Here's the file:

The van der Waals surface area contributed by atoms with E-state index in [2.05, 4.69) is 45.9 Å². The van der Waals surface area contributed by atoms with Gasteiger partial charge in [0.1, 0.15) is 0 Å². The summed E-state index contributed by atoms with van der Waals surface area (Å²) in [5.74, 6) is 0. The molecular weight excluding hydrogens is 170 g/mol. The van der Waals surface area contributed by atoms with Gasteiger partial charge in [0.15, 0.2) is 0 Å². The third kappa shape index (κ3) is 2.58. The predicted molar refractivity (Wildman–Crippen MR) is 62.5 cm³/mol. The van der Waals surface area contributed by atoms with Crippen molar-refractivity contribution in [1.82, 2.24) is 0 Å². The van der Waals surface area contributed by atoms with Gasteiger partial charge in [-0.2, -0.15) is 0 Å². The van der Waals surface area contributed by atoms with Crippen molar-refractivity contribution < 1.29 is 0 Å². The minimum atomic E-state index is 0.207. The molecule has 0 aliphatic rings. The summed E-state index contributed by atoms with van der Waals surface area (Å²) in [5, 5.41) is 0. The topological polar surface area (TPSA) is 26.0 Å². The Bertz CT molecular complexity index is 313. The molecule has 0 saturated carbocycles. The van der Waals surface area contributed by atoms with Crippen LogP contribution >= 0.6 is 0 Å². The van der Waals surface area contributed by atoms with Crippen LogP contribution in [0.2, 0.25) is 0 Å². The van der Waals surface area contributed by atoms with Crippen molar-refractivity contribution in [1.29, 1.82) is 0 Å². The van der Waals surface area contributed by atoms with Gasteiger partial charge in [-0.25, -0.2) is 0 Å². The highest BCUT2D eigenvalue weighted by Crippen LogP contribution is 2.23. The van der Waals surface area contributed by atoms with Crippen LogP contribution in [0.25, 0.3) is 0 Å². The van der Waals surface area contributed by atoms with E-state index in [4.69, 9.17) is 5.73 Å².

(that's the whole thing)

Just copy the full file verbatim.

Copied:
The van der Waals surface area contributed by atoms with E-state index in [2.05, 4.69) is 45.9 Å². The van der Waals surface area contributed by atoms with Gasteiger partial charge in [0.1, 0.15) is 0 Å². The summed E-state index contributed by atoms with van der Waals surface area (Å²) in [5.74, 6) is 0. The molecular weight excluding hydrogens is 170 g/mol. The van der Waals surface area contributed by atoms with Gasteiger partial charge in [0.15, 0.2) is 0 Å². The third kappa shape index (κ3) is 2.58. The predicted molar refractivity (Wildman–Crippen MR) is 62.5 cm³/mol. The van der Waals surface area contributed by atoms with Crippen molar-refractivity contribution in [1.82, 2.24) is 0 Å². The van der Waals surface area contributed by atoms with Gasteiger partial charge in [-0.2, -0.15) is 0 Å². The van der Waals surface area contributed by atoms with Crippen molar-refractivity contribution < 1.29 is 0 Å². The minimum atomic E-state index is 0.207. The molecule has 0 aliphatic rings. The summed E-state index contributed by atoms with van der Waals surface area (Å²) in [5, 5.41) is 0. The topological polar surface area (TPSA) is 26.0 Å². The Bertz CT molecular complexity index is 313. The molecule has 0 saturated carbocycles. The van der Waals surface area contributed by atoms with Crippen LogP contribution >= 0.6 is 0 Å². The van der Waals surface area contributed by atoms with Crippen LogP contribution in [0.2, 0.25) is 0 Å². The van der Waals surface area contributed by atoms with Crippen molar-refractivity contribution in [1.29, 1.82) is 0 Å². The van der Waals surface area contributed by atoms with Gasteiger partial charge in [-0.25, -0.2) is 0 Å². The highest BCUT2D eigenvalue weighted by Crippen LogP contribution is 2.23. The van der Waals surface area contributed by atoms with Crippen LogP contribution in [0.25, 0.3) is 0 Å². The van der Waals surface area contributed by atoms with E-state index in [4.69, 9.17) is 5.73 Å².